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Seen and Herd: Ilisa Barbash and Lucien Castaing-Taylor’s “Sweetgrass”

Seen and Herd: Ilisa Barbash and Lucien Castaing-Taylor's "Sweetgrass"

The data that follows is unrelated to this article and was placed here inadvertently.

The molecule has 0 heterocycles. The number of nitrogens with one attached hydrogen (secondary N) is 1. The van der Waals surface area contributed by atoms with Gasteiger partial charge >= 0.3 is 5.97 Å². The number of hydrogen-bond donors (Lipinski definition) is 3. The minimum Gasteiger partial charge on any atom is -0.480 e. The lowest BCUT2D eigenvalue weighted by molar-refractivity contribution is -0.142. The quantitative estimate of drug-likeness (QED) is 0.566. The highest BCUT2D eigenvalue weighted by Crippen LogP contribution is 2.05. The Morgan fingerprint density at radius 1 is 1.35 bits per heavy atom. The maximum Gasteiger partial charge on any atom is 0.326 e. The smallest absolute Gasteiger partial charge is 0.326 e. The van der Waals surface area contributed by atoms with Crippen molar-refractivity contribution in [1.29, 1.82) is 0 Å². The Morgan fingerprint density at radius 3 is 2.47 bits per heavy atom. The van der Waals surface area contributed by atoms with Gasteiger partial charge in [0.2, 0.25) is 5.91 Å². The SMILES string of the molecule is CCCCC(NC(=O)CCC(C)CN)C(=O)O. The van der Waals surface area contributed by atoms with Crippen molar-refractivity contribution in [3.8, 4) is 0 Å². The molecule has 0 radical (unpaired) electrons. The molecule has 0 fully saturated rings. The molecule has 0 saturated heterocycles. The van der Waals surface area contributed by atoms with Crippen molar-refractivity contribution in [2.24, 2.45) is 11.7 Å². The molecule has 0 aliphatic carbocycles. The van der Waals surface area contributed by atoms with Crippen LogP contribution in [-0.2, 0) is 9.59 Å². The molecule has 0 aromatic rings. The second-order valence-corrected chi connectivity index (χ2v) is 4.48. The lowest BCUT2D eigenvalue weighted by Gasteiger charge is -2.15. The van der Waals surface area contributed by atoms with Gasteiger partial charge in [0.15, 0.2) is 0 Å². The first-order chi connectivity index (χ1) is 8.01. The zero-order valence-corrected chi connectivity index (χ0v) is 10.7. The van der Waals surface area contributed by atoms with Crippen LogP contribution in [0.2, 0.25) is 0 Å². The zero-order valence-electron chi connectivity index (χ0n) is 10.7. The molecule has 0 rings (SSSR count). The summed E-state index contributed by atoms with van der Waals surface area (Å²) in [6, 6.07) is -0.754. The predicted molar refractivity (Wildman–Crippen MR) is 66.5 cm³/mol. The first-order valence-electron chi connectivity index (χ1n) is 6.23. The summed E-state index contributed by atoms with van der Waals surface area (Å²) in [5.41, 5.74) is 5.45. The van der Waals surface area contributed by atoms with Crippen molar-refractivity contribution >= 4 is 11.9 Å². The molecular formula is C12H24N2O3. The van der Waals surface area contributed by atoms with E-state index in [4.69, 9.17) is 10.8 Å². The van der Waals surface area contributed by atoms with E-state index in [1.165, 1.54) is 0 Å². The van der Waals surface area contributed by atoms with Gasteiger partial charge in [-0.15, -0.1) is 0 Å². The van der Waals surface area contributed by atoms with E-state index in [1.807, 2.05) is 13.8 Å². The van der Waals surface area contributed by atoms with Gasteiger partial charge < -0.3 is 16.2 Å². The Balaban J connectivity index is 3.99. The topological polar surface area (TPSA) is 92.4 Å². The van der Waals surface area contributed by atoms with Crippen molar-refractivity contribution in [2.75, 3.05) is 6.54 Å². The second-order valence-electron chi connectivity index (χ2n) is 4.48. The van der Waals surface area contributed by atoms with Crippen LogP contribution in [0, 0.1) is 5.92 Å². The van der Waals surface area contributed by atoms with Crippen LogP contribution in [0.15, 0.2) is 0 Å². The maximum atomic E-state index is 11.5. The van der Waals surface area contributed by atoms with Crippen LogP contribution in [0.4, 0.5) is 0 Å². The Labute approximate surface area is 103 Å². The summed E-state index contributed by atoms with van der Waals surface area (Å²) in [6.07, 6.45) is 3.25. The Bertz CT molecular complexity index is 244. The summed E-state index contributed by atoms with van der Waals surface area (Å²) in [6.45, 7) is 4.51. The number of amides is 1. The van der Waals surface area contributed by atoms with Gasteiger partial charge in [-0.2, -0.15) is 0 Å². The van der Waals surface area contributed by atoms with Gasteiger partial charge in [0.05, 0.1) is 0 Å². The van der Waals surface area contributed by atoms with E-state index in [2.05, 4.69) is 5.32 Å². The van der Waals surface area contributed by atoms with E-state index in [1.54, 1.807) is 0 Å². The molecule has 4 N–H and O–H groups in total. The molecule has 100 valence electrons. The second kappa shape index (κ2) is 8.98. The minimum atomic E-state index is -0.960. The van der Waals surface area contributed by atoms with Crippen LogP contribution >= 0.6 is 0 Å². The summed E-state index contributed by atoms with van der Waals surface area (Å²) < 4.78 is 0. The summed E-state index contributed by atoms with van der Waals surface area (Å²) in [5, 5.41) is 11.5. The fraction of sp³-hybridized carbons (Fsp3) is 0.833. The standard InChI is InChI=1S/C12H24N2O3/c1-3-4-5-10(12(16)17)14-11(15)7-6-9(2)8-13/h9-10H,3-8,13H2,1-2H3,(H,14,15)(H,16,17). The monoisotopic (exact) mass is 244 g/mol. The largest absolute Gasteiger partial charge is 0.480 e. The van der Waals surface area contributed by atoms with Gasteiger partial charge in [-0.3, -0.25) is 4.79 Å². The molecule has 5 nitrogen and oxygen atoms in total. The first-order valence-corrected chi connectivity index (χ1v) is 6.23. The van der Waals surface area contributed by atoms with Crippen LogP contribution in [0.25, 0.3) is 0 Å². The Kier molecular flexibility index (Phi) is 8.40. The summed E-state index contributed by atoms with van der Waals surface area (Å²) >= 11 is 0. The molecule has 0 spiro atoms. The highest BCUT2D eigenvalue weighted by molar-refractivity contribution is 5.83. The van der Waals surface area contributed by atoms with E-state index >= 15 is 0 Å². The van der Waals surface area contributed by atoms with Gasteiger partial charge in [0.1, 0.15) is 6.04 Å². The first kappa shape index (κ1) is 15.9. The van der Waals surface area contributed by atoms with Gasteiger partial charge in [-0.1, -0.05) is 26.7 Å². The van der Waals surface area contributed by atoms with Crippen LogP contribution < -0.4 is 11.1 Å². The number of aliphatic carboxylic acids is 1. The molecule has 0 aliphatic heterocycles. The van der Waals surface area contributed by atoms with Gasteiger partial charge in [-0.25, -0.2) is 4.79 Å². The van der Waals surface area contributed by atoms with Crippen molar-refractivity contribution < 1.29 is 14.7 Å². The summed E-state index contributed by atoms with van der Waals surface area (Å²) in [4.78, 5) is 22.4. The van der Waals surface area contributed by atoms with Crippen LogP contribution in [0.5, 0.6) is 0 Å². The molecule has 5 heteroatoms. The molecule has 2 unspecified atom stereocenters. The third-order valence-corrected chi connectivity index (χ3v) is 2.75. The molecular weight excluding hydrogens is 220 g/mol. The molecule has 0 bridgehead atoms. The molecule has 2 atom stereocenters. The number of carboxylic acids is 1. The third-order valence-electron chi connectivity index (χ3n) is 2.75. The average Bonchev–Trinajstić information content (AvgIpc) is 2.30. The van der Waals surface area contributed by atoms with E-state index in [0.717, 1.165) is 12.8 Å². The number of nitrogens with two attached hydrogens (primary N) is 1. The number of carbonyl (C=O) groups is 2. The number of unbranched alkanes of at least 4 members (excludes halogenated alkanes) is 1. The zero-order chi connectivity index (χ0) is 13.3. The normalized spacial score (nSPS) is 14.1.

For a good 20 minutes or so, Ilisa Barbash and Lucien Castaing-Taylor’s experiential documentary Sweetgrass appears to be predominantly about sheep. As if a dark, barnyard version of Maya Deren and Alexander Hammid’s The Private Life of a Cat (in which we witness the rich day-to-day life of an average housecat from its perspective), Sweetgrass at first presents a “sheep’s eye view” of the milestones in a sheep’s life, from shearing to childbirth. The empathy we feel for these animals is extraordinary, immediate, and somewhat difficult to pinpoint the source of, as no obvious cinematic trick is employed in order to conjure it. In one scene, a farmhand moves a newly born lamb into a pen, and when she turns back to collect its mother, the sheep has disappeared amongst the flock, leaving the farmhand blinking blankly at the hundreds of identical eyes staring back at her. The effect is inexplicably ominous: through the sequence the viewer is kept anxious until the mother finally emerges to join its child. While Sweetgrass is ultimately not solely about sheep but the ecosystem of the American West—from the sheep to the dogs to the people to the mountains—this initial focus is not misleading so much as indicative of the many surprises this grand documentary Western holds in store. Read Farihah Zaman’s review of Sweetgrass.

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